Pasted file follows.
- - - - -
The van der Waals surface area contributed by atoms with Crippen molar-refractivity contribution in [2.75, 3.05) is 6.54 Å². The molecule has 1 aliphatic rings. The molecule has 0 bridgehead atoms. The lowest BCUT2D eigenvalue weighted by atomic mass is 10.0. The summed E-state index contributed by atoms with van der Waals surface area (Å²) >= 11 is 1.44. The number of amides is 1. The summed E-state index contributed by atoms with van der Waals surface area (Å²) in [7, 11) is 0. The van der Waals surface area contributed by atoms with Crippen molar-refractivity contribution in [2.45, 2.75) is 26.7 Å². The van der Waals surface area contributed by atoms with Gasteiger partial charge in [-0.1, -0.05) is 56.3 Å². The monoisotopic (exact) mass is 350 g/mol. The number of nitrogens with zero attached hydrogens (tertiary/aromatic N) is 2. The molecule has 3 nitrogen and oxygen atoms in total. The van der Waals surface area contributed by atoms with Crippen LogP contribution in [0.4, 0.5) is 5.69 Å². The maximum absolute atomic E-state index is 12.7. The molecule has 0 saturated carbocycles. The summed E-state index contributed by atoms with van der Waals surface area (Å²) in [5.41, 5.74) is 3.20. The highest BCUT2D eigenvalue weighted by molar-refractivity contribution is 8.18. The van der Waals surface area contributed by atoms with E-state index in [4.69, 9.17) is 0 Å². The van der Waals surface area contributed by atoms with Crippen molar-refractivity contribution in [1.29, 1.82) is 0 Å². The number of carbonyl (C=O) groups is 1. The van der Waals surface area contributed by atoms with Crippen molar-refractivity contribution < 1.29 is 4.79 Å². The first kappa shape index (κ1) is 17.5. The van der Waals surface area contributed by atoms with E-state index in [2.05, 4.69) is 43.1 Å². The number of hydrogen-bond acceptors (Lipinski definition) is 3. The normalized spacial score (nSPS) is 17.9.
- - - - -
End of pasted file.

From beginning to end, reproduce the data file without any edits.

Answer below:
The van der Waals surface area contributed by atoms with Crippen molar-refractivity contribution in [2.75, 3.05) is 6.54 Å². The molecule has 1 aliphatic rings. The molecule has 0 bridgehead atoms. The lowest BCUT2D eigenvalue weighted by atomic mass is 10.0. The summed E-state index contributed by atoms with van der Waals surface area (Å²) >= 11 is 1.44. The number of amides is 1. The summed E-state index contributed by atoms with van der Waals surface area (Å²) in [7, 11) is 0. The van der Waals surface area contributed by atoms with Crippen molar-refractivity contribution in [2.45, 2.75) is 26.7 Å². The van der Waals surface area contributed by atoms with Gasteiger partial charge in [-0.1, -0.05) is 56.3 Å². The monoisotopic (exact) mass is 350 g/mol. The number of nitrogens with zero attached hydrogens (tertiary/aromatic N) is 2. The molecule has 3 nitrogen and oxygen atoms in total. The van der Waals surface area contributed by atoms with Crippen LogP contribution in [0.4, 0.5) is 5.69 Å². The maximum absolute atomic E-state index is 12.7. The molecule has 0 saturated carbocycles. The summed E-state index contributed by atoms with van der Waals surface area (Å²) in [5.41, 5.74) is 3.20. The highest BCUT2D eigenvalue weighted by molar-refractivity contribution is 8.18. The van der Waals surface area contributed by atoms with E-state index in [4.69, 9.17) is 0 Å². The van der Waals surface area contributed by atoms with Crippen molar-refractivity contribution in [1.29, 1.82) is 0 Å². The number of carbonyl (C=O) groups is 1. The van der Waals surface area contributed by atoms with Crippen molar-refractivity contribution < 1.29 is 4.79 Å². The first kappa shape index (κ1) is 17.5. The van der Waals surface area contributed by atoms with E-state index in [2.05, 4.69) is 43.1 Å². The number of hydrogen-bond acceptors (Lipinski definition) is 3. The normalized spacial score (nSPS) is 17.9.